A Nightmare on Elm Street Review
Producer Michael Bay's vision has finally done what his last two attempts at horror revisions failed to do: keep the focus on the villain. In 2003's The Texas Chainsaw Massacre, the whole movie was driven not by Leatherface, but by his father (R. Lee Ermey), whose performance was way over the top. In last year's Friday the 13th remake, the pretty boy and girl actors take away from Jason more than any of the previous films did. They overhauled the characters beyond the point of recognition. But in A Nightmare on Elm Street, Jackie Earle Haley (taking over for Robert Englund) is the star power behind the movie and he's entirely in the driver's seat. His performance in Watchmen and Little Children helped convince producers that they found a suitable replacement for the role of Freddy Krueger.
In the new film, the children of Elm Street are being taken out one at a time by a man with a scarred face and knives on his fingers -- in their sleep. They try desperately to stay awake, but soon reality and their dreams become one and they can't tell the difference. Nancy, the heroine of the film (Rooney Mara in the role originally played by Heather Langenkamp) confronts her mother about some unusual photos she finds and the name of a man name Freddy. The kids soon learn a horrible truth about their past that they have no memory of involving the man in their dreams. This new twist adds a different layer to the Freddy mythos. The new plot point involving Freddy's past as a pedophile is something Wes Craven toyed with, but replaced it with him being a child killer. New director and music-video maker Samuel Bayer (best know for directing the "Smells Like Teen Spirit" video for Nirvana) wanted some realism with the characters as he felt the series had gone from camp to crap. The original films never went into the back story of Freddy until the sixth part. In this movie, one long flash back provides great detail. Perhaps if they continue the series, they will eventually show Freddy before he worked at the school when he was "the bastard son of 100 maniacs."
Unlike Jason, Leatherface, and Michael; Freddy is not restricted by what has to be real and fake. The reboots make them all real and not supernatural, Freddy can be real to a point but then when he enters your dreams it's a whole new level. People also forget that Freddy is a more livelier villain. He's a bit chatty, joking around a lot with an often dirty sense of humor. The other slashers are all silent, occasionally moaning. The dialog helps round out Freddy's psychotic psychological profile.
At times, however, the film overexposes Freddy. We always saw Robert Englund's Freddy in the shadows, rarely exposing him entirely. Occasionally in this film, Haley is seen in broad daylight. The scares are also not as original if you are extremely familiar with the eight previous films, but regardless, the new "Nightmare" will give a new generation something to latch onto and of course a reason to be scared when they go to sleep.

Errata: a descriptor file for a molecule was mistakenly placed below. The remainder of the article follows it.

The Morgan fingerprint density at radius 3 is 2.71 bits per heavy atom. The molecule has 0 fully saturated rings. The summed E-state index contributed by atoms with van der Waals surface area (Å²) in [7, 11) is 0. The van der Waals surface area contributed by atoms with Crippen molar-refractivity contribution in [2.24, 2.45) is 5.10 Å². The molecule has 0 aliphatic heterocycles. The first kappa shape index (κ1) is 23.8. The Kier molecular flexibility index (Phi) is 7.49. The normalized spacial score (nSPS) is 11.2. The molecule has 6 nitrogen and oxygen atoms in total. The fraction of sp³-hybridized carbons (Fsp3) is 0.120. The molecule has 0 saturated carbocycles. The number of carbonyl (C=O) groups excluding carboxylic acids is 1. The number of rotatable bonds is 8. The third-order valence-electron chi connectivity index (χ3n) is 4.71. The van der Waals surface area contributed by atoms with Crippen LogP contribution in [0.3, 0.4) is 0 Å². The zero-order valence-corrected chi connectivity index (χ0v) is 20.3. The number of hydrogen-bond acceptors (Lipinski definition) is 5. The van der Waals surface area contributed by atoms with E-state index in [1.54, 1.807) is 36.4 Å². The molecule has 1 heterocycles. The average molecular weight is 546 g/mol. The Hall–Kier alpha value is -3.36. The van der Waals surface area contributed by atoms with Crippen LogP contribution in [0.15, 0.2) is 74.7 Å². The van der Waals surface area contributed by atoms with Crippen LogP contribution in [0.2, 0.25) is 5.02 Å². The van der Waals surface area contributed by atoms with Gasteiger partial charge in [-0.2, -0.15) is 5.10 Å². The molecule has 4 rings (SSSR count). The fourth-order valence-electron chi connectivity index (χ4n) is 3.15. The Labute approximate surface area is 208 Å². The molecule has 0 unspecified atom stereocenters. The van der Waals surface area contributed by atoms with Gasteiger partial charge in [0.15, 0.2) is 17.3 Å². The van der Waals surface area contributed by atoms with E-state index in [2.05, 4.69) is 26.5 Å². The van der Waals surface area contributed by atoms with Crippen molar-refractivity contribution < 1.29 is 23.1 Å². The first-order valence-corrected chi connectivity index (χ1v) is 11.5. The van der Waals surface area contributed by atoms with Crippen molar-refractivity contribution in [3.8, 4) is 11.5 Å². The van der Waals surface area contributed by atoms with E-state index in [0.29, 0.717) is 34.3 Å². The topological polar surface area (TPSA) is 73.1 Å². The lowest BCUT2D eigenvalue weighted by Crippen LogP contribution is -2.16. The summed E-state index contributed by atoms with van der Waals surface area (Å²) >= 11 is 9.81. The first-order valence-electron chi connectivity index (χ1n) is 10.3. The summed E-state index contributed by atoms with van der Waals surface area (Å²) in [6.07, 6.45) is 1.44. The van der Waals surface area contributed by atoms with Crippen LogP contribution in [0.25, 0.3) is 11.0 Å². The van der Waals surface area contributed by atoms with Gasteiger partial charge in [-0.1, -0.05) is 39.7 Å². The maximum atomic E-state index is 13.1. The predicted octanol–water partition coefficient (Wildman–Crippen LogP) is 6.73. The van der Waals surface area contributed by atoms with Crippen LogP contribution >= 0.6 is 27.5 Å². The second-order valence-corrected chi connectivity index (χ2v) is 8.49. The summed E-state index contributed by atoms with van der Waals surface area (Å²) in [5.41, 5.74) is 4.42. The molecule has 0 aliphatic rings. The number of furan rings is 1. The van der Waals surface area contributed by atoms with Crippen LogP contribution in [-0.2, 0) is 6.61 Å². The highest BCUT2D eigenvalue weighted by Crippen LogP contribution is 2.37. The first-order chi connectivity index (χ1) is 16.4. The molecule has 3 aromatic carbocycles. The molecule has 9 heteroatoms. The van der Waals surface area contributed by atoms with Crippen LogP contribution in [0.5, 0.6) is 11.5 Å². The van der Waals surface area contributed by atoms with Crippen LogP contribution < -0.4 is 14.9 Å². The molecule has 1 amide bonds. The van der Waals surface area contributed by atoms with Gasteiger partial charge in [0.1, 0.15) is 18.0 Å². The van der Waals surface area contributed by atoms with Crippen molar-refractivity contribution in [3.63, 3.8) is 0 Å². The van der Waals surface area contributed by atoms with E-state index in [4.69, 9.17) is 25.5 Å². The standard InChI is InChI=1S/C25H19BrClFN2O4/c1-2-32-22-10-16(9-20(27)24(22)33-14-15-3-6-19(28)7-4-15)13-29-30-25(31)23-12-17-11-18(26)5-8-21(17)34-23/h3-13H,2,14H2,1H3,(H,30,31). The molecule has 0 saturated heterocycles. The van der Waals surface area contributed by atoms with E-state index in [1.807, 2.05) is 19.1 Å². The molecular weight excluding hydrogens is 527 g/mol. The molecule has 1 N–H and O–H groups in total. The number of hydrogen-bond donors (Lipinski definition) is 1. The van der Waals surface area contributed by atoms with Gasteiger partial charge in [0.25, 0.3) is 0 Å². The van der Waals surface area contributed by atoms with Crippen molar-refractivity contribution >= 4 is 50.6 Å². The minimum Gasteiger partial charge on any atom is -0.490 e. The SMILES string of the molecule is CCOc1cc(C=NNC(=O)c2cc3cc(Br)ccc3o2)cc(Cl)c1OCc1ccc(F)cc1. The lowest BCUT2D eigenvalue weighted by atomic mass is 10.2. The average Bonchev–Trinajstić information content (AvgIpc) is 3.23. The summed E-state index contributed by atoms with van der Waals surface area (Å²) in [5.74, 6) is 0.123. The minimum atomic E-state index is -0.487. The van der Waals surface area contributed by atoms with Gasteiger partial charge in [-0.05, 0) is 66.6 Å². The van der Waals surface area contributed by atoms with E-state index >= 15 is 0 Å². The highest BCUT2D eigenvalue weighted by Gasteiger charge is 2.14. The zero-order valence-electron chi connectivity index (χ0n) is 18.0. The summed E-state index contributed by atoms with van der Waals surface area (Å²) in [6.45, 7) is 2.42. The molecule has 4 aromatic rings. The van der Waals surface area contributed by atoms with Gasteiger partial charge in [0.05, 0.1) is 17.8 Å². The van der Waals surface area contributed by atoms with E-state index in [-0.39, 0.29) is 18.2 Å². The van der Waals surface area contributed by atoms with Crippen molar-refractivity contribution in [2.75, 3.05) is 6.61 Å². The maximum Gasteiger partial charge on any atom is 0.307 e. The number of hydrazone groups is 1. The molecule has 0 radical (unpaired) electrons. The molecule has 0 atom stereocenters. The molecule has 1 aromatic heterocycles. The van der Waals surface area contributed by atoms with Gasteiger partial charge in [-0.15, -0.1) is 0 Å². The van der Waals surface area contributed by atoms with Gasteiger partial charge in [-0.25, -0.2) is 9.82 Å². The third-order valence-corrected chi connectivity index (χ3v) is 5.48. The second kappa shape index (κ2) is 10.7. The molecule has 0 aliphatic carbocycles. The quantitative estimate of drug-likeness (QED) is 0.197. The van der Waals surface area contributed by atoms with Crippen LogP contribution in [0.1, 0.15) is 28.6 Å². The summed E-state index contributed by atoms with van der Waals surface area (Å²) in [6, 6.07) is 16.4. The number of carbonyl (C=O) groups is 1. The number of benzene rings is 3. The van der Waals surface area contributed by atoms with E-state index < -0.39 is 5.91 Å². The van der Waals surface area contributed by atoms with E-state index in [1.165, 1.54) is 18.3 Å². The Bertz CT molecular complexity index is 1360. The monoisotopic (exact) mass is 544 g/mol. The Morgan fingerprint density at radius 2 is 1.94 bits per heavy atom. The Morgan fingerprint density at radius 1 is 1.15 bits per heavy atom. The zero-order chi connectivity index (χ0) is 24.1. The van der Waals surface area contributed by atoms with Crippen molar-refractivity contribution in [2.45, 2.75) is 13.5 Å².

A Nightmare on Elm Street
Directed by Samuel Bayer
Written by Wesley Strick, Eric Heisserer, Wes Craven (characters)
Starring: Jackie Earle Haley, Rooney Mara, Kyle Gallner
Other Player Affinity Reviews
"The reboot of the classic Wes Craven film proves three things: 1. Sometimes the little things make all the difference 2. Modern updates can be a detriment and 3. A strong villainous performance can save a movie from disaster. Despite a very close trajectory to the 1984 original, small unnecessary flourishes degrade what made the original such a unique gem. “Nightmare” also makes the single most crippling blunder of being dull and nothing is worse than a bland horror film. This is odd considering the ample visual flair present but perhaps after so many movies in the franchise the concept is simply stripped thin (especially a direct remake). The films aforementioned savior is Jackie Earle Haley who replaces icon Robert Englund as Freddy and is quite terrifying, exhibiting little to none of the humor that made the tanned tormentor famous in the “Nightmare” films throughout the '90s. With a sequel already planned, here is hoping it was simply the confines of the original narrative that squeezed the life from yet another unnecessary remake." Rating: 4/10
Dinah Thought: "A Nightmare on Elm Street is a decent though not scary horror remake. Casting agents made a grand improvement hiring Jackie Earle Haley to play iconic killer Freddy Krueger. Formerly played by Robert Eglund, Haley plays the role more with a more serious tone. His voice is amplified with a gravely thunderous effect and the writers kept the kitschy one-liners the killer is known for to an enjoyable minimum. The film does include typical horror staples such as beautiful, unknown, and terrible young actors but it delightfully deviated from recent scary movies with a few well done suspenseful scenes." Rating: 6/10
Player Affinity Composite Rating: 6.3/10